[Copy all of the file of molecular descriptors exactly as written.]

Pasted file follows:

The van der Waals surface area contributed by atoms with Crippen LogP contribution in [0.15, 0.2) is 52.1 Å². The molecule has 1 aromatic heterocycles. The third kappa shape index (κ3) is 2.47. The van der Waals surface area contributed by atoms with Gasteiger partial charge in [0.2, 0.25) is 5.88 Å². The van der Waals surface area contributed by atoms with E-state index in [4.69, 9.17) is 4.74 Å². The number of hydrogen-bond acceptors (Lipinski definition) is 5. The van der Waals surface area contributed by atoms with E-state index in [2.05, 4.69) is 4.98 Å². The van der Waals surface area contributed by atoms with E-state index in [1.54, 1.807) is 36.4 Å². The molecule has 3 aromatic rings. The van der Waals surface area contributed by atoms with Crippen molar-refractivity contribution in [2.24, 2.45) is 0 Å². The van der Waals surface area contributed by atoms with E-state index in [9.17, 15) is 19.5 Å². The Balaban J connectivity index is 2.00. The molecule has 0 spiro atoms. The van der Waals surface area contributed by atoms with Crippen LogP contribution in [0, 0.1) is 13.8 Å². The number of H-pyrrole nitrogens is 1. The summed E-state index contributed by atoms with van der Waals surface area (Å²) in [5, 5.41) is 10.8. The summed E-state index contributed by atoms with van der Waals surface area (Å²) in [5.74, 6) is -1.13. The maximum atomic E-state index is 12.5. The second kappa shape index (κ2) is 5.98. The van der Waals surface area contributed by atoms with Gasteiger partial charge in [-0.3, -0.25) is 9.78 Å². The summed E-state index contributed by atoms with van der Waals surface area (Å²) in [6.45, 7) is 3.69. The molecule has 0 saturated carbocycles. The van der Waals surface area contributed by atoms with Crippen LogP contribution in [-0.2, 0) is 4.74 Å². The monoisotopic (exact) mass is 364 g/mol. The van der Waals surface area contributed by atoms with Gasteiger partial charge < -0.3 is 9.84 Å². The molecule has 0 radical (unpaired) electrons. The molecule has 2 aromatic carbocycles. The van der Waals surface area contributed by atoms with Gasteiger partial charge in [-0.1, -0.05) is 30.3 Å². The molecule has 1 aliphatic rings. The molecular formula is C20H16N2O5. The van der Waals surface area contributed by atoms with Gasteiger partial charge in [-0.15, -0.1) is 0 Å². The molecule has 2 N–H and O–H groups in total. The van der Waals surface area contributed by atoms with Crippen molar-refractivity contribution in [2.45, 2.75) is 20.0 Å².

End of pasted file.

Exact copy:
The van der Waals surface area contributed by atoms with Crippen LogP contribution in [0.15, 0.2) is 52.1 Å². The molecule has 1 aromatic heterocycles. The third kappa shape index (κ3) is 2.47. The van der Waals surface area contributed by atoms with Gasteiger partial charge in [0.2, 0.25) is 5.88 Å². The van der Waals surface area contributed by atoms with E-state index in [4.69, 9.17) is 4.74 Å². The number of hydrogen-bond acceptors (Lipinski definition) is 5. The van der Waals surface area contributed by atoms with E-state index in [2.05, 4.69) is 4.98 Å². The van der Waals surface area contributed by atoms with E-state index in [1.54, 1.807) is 36.4 Å². The molecule has 3 aromatic rings. The van der Waals surface area contributed by atoms with Crippen molar-refractivity contribution in [2.24, 2.45) is 0 Å². The van der Waals surface area contributed by atoms with E-state index in [9.17, 15) is 19.5 Å². The Balaban J connectivity index is 2.00. The molecule has 0 spiro atoms. The van der Waals surface area contributed by atoms with Crippen LogP contribution in [0, 0.1) is 13.8 Å². The number of H-pyrrole nitrogens is 1. The summed E-state index contributed by atoms with van der Waals surface area (Å²) in [5, 5.41) is 10.8. The summed E-state index contributed by atoms with van der Waals surface area (Å²) in [5.74, 6) is -1.13. The maximum atomic E-state index is 12.5. The second kappa shape index (κ2) is 5.98. The van der Waals surface area contributed by atoms with Gasteiger partial charge in [-0.3, -0.25) is 9.78 Å². The summed E-state index contributed by atoms with van der Waals surface area (Å²) in [6.45, 7) is 3.69. The molecule has 0 saturated carbocycles. The van der Waals surface area contributed by atoms with Crippen LogP contribution in [-0.2, 0) is 4.74 Å². The monoisotopic (exact) mass is 364 g/mol. The van der Waals surface area contributed by atoms with Gasteiger partial charge < -0.3 is 9.84 Å². The molecule has 0 radical (unpaired) electrons. The molecule has 2 aromatic carbocycles. The van der Waals surface area contributed by atoms with Gasteiger partial charge in [-0.1, -0.05) is 30.3 Å². The molecule has 1 aliphatic rings. The molecular formula is C20H16N2O5. The van der Waals surface area contributed by atoms with Gasteiger partial charge in [-0.15, -0.1) is 0 Å². The molecule has 2 N–H and O–H groups in total. The van der Waals surface area contributed by atoms with Crippen molar-refractivity contribution in [2.45, 2.75) is 20.0 Å².